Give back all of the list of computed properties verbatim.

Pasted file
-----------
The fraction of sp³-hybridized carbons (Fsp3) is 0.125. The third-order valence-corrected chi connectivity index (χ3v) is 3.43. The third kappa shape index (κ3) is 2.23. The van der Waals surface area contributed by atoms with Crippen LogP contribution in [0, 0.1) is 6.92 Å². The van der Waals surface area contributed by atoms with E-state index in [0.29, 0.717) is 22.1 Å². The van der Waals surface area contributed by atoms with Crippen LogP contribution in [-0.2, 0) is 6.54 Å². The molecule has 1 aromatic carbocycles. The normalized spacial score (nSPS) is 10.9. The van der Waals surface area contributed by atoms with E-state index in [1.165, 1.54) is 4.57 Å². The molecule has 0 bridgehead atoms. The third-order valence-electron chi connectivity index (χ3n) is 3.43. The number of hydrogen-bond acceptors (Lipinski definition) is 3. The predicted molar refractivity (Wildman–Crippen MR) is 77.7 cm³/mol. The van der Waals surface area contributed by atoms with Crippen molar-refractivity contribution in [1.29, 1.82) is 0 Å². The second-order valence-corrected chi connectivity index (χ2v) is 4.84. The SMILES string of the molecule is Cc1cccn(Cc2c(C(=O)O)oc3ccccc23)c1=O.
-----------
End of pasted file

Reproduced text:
The fraction of sp³-hybridized carbons (Fsp3) is 0.125. The third-order valence-corrected chi connectivity index (χ3v) is 3.43. The third kappa shape index (κ3) is 2.23. The van der Waals surface area contributed by atoms with Crippen LogP contribution in [0, 0.1) is 6.92 Å². The van der Waals surface area contributed by atoms with E-state index in [0.29, 0.717) is 22.1 Å². The van der Waals surface area contributed by atoms with Crippen LogP contribution in [-0.2, 0) is 6.54 Å². The molecule has 1 aromatic carbocycles. The normalized spacial score (nSPS) is 10.9. The van der Waals surface area contributed by atoms with E-state index in [1.165, 1.54) is 4.57 Å². The molecule has 0 bridgehead atoms. The third-order valence-electron chi connectivity index (χ3n) is 3.43. The number of hydrogen-bond acceptors (Lipinski definition) is 3. The predicted molar refractivity (Wildman–Crippen MR) is 77.7 cm³/mol. The van der Waals surface area contributed by atoms with Crippen molar-refractivity contribution in [1.29, 1.82) is 0 Å². The second-order valence-corrected chi connectivity index (χ2v) is 4.84. The SMILES string of the molecule is Cc1cccn(Cc2c(C(=O)O)oc3ccccc23)c1=O.